Since its official launch in November the LG Nexus smartphone has been delighting and frustrating consumers in equal measure due to supply chain problems, perceived poor customer service and what amounts to a tit-for-tat attitude between Google and LG, the handset's manufacturer as to who is to blame for the lack of available handsets.
Any smartphone that carries the ‘Nexus' branding is special. It is a reference model for the Android operating system and is designed to reflect the pinnacle of what is possible in terms of both software and hardware. Owners are guaranteed the latest features of the operating system plus a handset with the requisite power to put those possibilities to optimum use.
As such, when Google and LG teamed up to launch the LG Nexus 4 in November, demand for the handset was huge. And that's where the problems started. After less than two hours of going on sale, visitors to the Google Play site were greeted with the message that the handset was currently out of stock, but would be available again soon. However, two months later, visitors are still being greeted with the same message and when pressed to explain the supply problems, Google has been quick to blame LG and LG has been equally quick to blame Google.
The issue led Google UK's managing director, Dan Colbey, following posts from disappointed consumers, to comment on one of his own Google+ posts in December that "I know what you are going through is unacceptable and we are all working through the nights and weekends to resolve the issue. Supplies from the manufacturer are scarce and erratic, and our communication has been flawed. I can offer an unreserved apology for our service and communication failures in this process."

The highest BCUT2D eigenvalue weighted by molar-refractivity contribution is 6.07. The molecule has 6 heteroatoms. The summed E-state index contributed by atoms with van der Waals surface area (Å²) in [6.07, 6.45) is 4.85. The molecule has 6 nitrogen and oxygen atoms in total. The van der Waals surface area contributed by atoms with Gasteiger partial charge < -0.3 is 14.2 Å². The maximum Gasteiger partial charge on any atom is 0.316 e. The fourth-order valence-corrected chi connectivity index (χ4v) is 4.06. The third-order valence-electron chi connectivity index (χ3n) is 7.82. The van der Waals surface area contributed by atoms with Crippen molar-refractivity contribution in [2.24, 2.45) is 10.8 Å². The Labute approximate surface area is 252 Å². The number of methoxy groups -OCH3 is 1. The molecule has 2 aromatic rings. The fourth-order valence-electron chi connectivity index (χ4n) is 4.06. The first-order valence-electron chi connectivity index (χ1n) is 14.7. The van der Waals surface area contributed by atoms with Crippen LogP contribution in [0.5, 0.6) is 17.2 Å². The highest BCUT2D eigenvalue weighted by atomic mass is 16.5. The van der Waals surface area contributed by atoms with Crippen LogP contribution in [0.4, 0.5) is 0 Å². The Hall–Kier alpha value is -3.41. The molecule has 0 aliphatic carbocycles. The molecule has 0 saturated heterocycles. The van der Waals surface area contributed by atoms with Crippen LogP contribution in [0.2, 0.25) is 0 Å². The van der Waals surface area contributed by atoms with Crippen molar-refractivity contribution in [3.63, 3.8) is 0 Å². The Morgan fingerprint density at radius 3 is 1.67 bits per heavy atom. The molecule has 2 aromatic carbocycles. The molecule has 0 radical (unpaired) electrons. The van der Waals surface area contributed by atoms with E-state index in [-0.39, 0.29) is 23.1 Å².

However, the supply chain problems have not improved and the handset is still regularly shown as out of stock on the UK, German and US Google Play sites. Until now, LG has insisted that there are no supply chain problems but has said nothing further until this week, when Cathy Robin, director of LG Mobile France gave an interview to French publication Challenges, in which she said that Google had seriously miscalculated how many handsets it would be able to sell and that LG has simply produced the phone in the numbers ordered by the search giant and that those numbers were less than 400,000 units. "Supply problems are not necessarily completely related to LG. Google presented forecasts based on the sales history of previous Nexus devices. But they were less in demand. Current deliveries correspond to what has been pre-ordered on Google Play. We continue to deliver regularly. But it is ‘lean'. This is why the Nexus 4 is always shown as exhausted and potential buyers feel they cannot buy it," she said.
As well as offering the latest Android features, the Nexus 4's other big selling point is that it is a handset that can compete with a Samsung Galaxy SIII yet is much cheaper. Therefore, Google has a responsibility to other Android phone makers not to flood the market with Nexus devices for fear of cannibalizing sales from its partners. However, by underestimating interest in the phone on such an epic scale, the incident has highlighted two other potential failings -- Google's lacking approach to customer services, and its lack of understanding of a market it created when it launched the Android operating system back in 2007.